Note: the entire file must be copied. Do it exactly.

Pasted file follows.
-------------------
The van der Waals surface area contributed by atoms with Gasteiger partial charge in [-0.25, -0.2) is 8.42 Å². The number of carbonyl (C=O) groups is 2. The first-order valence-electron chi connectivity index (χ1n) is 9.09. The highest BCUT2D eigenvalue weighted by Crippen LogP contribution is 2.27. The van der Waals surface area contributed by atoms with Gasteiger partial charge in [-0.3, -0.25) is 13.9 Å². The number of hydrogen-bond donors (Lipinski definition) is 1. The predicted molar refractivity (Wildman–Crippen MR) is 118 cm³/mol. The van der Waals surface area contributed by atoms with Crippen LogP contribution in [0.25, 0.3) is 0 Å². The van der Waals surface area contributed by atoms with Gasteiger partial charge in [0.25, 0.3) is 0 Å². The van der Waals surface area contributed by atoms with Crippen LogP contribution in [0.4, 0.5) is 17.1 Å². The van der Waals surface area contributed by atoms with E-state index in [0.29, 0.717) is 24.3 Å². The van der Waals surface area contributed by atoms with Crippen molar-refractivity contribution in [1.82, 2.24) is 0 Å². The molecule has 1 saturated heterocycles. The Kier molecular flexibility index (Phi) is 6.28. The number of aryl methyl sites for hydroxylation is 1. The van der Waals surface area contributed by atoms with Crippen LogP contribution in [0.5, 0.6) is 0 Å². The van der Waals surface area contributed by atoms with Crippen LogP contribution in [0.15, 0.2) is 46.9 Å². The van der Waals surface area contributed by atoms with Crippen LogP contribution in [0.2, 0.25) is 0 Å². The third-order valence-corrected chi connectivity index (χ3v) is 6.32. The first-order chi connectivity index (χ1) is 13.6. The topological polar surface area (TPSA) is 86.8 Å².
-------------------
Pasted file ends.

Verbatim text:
The van der Waals surface area contributed by atoms with Gasteiger partial charge in [-0.25, -0.2) is 8.42 Å². The number of carbonyl (C=O) groups is 2. The first-order valence-electron chi connectivity index (χ1n) is 9.09. The highest BCUT2D eigenvalue weighted by Crippen LogP contribution is 2.27. The van der Waals surface area contributed by atoms with Gasteiger partial charge in [-0.3, -0.25) is 13.9 Å². The number of hydrogen-bond donors (Lipinski definition) is 1. The predicted molar refractivity (Wildman–Crippen MR) is 118 cm³/mol. The van der Waals surface area contributed by atoms with Crippen LogP contribution in [0.25, 0.3) is 0 Å². The van der Waals surface area contributed by atoms with Gasteiger partial charge in [0.25, 0.3) is 0 Å². The van der Waals surface area contributed by atoms with Crippen LogP contribution in [0.4, 0.5) is 17.1 Å². The van der Waals surface area contributed by atoms with E-state index in [0.29, 0.717) is 24.3 Å². The van der Waals surface area contributed by atoms with Crippen molar-refractivity contribution in [1.82, 2.24) is 0 Å². The molecule has 1 saturated heterocycles. The Kier molecular flexibility index (Phi) is 6.28. The number of aryl methyl sites for hydroxylation is 1. The van der Waals surface area contributed by atoms with Crippen LogP contribution in [0.5, 0.6) is 0 Å². The van der Waals surface area contributed by atoms with Crippen LogP contribution in [0.15, 0.2) is 46.9 Å². The van der Waals surface area contributed by atoms with Crippen LogP contribution in [0.2, 0.25) is 0 Å². The third-order valence-corrected chi connectivity index (χ3v) is 6.32. The first-order chi connectivity index (χ1) is 13.6. The topological polar surface area (TPSA) is 86.8 Å².